Within the world of application development, there is a conspiracy.
What’s wrong with this code? The problem is that
$username needs to be escaped before it can be put into the SQL statement. If
$username contains single quotes, the SQL statement will do something you did not intend. If you already know this, stick around, there’s more to this story.
Without escaping the data before it is added to the SQL, the code is vulnerable to Injection attack. Injection is the top security risk in applications, according to OWASP’s Top 10 Security Risks>.
Here’s the corrected code:
See the really long function name
mysql_real_escape_string()? The long length is part of a conspiracy to discourage you from escaping injected data.
If you work much with SQL, you may also know about parameterized SQL statements, which automatically escape the injected data, and they reduce the need to concatenate bits of SQL together.
Let’s pull out the essential parts from the PHP example. The
$username value is data. It’s being injected into the source code of a computer language called SQL. Notice these three keywords:
Look for these words as we move on.
Here’s another example:
The situation is the same as before, but now the language is HTML. We’re still injecting some data,
$username, into the language. And like the first SQL example,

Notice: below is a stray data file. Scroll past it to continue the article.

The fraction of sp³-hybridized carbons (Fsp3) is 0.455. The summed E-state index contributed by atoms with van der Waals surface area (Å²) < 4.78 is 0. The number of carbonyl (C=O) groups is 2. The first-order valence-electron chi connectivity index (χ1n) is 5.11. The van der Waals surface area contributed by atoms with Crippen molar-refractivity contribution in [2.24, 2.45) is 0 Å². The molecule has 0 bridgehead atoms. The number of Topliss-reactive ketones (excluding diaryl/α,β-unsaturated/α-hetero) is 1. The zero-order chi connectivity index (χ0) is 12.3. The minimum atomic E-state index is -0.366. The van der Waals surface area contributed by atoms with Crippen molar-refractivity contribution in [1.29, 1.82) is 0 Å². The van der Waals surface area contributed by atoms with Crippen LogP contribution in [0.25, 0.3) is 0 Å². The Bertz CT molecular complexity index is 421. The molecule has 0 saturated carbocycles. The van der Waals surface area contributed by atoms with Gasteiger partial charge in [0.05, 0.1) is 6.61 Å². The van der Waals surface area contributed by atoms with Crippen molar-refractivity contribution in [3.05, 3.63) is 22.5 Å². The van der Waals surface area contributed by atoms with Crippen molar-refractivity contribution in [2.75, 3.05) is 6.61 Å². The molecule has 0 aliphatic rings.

$username is not escaped.
The security attack that leverages this defect is called Cross-Site Scripting (XSS). XSS is the number two security risk, according to OWASP’s Top Ten list. XSS is actually just another case of Injection. The defect that causes these two vulnerabilities is the same kind of defect– failing to escape data that is being injected into a language.
What does PHP provide you to avert certain disaster?
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In case you weren’t thinking of it already, I just want to say, PHP is one ugly language.
With a name like
htmlspecialchars(), you might guess it was not intended to be used often. Actually, nine out of ten times it is perfectly appropriate to use
htmlspecialchars(). If the length of
htmlspecialchars() bothers you as much as it does me, I suggest writing your own shortcut:
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Only when you really want to inject actual HTML would you not use
htmlspecialchars(). And when you do so, be sure the HTML is either trusted or sanitized.
Do you see the pattern? The language is HTML, the data is
message for injecting it into HTML? Nothing. Absolutely nothing. What does jQuery give us for the task?
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Now “message” can be escaped:
So there you have it: three examples of injection, and three solutions for escaping data before injecting it into language code.
Using a templating language that escapes by default is great, and so is using parameterized SQL statements. But don’t think that you don’t have to worry about escaping data again. If you work with multiple languages, you will eventually need to call upon an escape function.